[these words from Jean Vanier were not particularly addressed to the advent season, but they seemed very relevant to me]
Do we understand God’s vision for humanity or are we just closed up in our own little worlds? Can peace come? Is there hope for Kosovo, Israel, Palestine, Iraq or Northern Ireland? Is there hope in this world where the gap between the rich and the poor is growing daily? Is there hope? Yes, there is hope! There is hope because God is. God is! And though there is the silence of God, there is also the mystery of God working in the hearts of people doing beautiful things. They don’t hit the headlines. The headlines are frequently things of pain – catastrophes, death. We don’t see all the peace-loving people breaking down the barriers to work together and to love each other. All of us can understand the reaction of Peter. Maybe if we found Jesus kneeling at our feet we would react in the same way. We want a big God who fixes our problems. We don’t want a little God saying, ‘I need you and I’ll come and live in you. I’ll give you a new strength, a new spirit and you shall work so people become free and loving and peace-making: We always want a God who is going to fix our problems, but God is saying, ‘I’ll give you the strength so you become one of those who work with others to bring peace to our world.’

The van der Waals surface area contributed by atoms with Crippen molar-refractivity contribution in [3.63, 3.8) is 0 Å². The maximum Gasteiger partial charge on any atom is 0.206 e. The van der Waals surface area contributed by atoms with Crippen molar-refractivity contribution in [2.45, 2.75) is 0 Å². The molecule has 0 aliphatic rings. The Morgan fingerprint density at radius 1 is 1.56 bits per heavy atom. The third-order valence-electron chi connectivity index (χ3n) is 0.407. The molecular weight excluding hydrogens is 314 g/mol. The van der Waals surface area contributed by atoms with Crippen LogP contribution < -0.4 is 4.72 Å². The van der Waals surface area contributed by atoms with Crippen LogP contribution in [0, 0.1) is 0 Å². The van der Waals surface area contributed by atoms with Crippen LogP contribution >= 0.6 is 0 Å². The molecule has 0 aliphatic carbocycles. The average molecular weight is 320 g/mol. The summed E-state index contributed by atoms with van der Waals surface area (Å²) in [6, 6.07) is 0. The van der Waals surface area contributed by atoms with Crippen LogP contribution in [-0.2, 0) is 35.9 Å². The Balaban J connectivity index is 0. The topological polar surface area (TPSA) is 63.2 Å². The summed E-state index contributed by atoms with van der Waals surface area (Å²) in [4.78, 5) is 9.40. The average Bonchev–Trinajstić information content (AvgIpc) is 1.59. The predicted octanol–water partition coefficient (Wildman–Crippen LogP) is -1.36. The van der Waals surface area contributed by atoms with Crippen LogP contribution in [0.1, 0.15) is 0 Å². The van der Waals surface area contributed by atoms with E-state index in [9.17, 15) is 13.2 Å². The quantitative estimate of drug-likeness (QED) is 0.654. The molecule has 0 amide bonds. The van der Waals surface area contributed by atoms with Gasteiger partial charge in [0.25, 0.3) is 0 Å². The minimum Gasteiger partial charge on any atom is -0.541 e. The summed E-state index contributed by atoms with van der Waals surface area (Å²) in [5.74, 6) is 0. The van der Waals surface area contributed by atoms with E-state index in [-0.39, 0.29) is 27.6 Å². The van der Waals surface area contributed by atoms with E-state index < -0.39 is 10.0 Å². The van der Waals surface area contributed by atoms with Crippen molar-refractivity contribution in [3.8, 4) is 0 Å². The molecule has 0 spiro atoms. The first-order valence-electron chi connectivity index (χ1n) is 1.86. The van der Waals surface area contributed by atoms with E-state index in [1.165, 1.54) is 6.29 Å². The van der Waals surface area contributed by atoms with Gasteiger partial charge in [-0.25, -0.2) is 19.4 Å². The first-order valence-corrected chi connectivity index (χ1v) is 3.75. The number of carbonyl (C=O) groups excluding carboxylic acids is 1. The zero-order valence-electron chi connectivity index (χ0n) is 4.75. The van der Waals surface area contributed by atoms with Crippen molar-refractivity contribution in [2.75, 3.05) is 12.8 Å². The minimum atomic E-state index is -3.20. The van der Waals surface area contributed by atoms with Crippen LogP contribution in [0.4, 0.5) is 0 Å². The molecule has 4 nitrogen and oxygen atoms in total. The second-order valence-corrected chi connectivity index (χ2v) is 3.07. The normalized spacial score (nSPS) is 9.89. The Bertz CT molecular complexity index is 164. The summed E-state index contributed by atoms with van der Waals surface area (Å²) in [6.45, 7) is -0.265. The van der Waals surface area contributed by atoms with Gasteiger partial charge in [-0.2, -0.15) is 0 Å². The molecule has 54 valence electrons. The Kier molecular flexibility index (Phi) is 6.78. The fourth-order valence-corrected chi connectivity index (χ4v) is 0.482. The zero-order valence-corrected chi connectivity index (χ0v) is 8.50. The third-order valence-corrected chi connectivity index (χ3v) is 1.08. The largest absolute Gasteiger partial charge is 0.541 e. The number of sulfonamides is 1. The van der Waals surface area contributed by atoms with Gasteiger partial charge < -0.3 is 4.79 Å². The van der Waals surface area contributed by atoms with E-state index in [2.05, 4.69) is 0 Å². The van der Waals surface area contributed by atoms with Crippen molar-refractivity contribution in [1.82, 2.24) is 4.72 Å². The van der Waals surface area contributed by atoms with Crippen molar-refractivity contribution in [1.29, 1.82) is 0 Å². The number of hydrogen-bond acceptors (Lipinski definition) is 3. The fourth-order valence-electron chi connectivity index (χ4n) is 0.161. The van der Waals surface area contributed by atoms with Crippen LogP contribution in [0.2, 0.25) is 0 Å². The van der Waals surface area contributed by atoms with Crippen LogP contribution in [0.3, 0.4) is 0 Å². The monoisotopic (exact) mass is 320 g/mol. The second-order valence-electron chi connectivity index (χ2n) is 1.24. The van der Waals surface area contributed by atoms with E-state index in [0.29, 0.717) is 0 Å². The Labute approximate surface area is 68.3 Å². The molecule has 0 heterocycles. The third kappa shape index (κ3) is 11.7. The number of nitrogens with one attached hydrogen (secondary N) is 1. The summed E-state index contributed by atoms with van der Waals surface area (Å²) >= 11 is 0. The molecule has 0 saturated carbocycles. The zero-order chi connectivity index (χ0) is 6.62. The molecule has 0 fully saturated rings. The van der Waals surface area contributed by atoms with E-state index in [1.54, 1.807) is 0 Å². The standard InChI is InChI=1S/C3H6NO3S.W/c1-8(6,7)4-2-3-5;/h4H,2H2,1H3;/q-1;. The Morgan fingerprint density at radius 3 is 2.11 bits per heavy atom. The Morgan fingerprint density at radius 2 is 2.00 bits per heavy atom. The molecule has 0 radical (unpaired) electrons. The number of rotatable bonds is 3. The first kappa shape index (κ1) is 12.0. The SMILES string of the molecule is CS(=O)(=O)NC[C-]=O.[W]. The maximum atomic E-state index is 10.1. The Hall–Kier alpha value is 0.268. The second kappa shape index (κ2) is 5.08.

– Jean Vanier, Encountering ‘the Other’